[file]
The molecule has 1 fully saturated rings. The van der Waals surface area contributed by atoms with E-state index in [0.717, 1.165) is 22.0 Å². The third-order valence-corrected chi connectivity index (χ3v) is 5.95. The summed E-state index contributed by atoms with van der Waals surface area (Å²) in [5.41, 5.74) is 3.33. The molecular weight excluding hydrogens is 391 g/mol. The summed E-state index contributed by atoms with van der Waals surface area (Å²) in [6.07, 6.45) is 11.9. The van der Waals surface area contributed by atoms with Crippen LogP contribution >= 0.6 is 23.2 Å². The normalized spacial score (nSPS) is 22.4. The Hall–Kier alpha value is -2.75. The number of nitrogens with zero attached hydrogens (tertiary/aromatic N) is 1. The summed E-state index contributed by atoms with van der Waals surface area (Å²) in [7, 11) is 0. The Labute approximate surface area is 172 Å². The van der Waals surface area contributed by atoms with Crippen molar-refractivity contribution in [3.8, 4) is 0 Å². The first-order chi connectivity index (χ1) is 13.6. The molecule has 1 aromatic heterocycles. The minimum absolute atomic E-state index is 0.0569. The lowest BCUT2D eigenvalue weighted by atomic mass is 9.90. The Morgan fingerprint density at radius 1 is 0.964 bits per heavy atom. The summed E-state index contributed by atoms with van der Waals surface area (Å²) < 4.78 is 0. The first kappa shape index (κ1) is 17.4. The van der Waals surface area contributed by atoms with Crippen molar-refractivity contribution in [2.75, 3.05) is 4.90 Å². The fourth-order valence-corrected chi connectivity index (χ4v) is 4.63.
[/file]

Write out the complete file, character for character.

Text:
The molecule has 1 fully saturated rings. The van der Waals surface area contributed by atoms with E-state index in [0.717, 1.165) is 22.0 Å². The third-order valence-corrected chi connectivity index (χ3v) is 5.95. The summed E-state index contributed by atoms with van der Waals surface area (Å²) in [5.41, 5.74) is 3.33. The molecular weight excluding hydrogens is 391 g/mol. The summed E-state index contributed by atoms with van der Waals surface area (Å²) in [6.07, 6.45) is 11.9. The van der Waals surface area contributed by atoms with Crippen LogP contribution >= 0.6 is 23.2 Å². The normalized spacial score (nSPS) is 22.4. The Hall–Kier alpha value is -2.75. The number of nitrogens with zero attached hydrogens (tertiary/aromatic N) is 1. The summed E-state index contributed by atoms with van der Waals surface area (Å²) in [7, 11) is 0. The Labute approximate surface area is 172 Å². The van der Waals surface area contributed by atoms with Crippen molar-refractivity contribution in [3.8, 4) is 0 Å². The first-order chi connectivity index (χ1) is 13.6. The molecule has 1 aromatic heterocycles. The minimum absolute atomic E-state index is 0.0569. The lowest BCUT2D eigenvalue weighted by atomic mass is 9.90. The Morgan fingerprint density at radius 1 is 0.964 bits per heavy atom. The summed E-state index contributed by atoms with van der Waals surface area (Å²) < 4.78 is 0. The first kappa shape index (κ1) is 17.4. The van der Waals surface area contributed by atoms with Crippen molar-refractivity contribution in [2.75, 3.05) is 4.90 Å². The fourth-order valence-corrected chi connectivity index (χ4v) is 4.63.